Thanks for the interview with Major Bob Curran in DC VELOCITY's May 2005 issue. It was very descriptive of the hostile environment encountered by those charged with "battlefield distribution." Our military folks are really good at overcoming the obstacles in the "last mile." They are masters of the "enema solution." However, they aren't as good as private-sector logisticians at improving the processes upstream and avoiding the need for an enema the next time.
As a teacher for the last four years, I've done some thinking about the art of fixing supply chain funnel networks. Instead of the usual metaphor of static supply chain links, I'm using the image of "funnel networks" to demonstrate the need to "see" and "feel" the dynamics of materials in motion. I've had a great reaction to my use of funnels of various sizes and shapes that are connected in sequence from the factory to the foxhole. Class groups actually learn by testing flow-related issues with various "products" ranging from beans to BBs. It's a simple visual approach that could be applied in almost any distribution scenario.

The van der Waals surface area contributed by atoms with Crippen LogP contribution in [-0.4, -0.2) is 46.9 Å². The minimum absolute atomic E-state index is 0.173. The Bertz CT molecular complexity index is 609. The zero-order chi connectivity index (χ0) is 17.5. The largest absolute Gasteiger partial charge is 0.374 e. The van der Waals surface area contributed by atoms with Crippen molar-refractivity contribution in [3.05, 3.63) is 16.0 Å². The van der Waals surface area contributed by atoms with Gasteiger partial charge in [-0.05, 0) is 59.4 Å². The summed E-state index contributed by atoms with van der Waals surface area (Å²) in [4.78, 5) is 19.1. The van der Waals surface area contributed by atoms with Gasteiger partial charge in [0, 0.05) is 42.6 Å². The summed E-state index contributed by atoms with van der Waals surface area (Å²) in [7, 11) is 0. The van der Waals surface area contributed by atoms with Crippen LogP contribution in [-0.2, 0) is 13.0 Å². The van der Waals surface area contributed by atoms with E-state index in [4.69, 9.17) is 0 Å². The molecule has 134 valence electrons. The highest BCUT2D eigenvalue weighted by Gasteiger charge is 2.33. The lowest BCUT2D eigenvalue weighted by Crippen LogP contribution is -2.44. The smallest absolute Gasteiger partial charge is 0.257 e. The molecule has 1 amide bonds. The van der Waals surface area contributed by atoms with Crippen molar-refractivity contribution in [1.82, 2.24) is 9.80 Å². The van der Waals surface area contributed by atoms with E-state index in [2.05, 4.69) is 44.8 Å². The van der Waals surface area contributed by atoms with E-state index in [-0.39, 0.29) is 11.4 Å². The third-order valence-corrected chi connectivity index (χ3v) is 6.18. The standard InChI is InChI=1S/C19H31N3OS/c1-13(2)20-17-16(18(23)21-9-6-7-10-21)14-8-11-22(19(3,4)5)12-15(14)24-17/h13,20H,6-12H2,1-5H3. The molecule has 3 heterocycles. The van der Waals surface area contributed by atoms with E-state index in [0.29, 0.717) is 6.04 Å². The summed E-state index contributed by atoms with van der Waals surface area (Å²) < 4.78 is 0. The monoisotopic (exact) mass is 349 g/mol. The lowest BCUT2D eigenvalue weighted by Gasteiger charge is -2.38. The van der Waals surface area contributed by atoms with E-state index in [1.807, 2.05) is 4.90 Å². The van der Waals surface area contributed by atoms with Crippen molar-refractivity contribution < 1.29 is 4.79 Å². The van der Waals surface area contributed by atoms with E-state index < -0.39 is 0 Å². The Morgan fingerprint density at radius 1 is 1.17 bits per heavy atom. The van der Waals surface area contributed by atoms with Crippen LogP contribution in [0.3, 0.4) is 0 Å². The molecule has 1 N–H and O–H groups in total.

It would be great to see more articles on how other "funnel fixers" are successfully improving the velocity and efficiency of their supply chains. Just an idea from one of your many faithful reader fans.
Roger W. Kallock
Chagrin Consulting Associates
Former Deputy Under Secretary of Defense (Logistics & Materiel Readiness)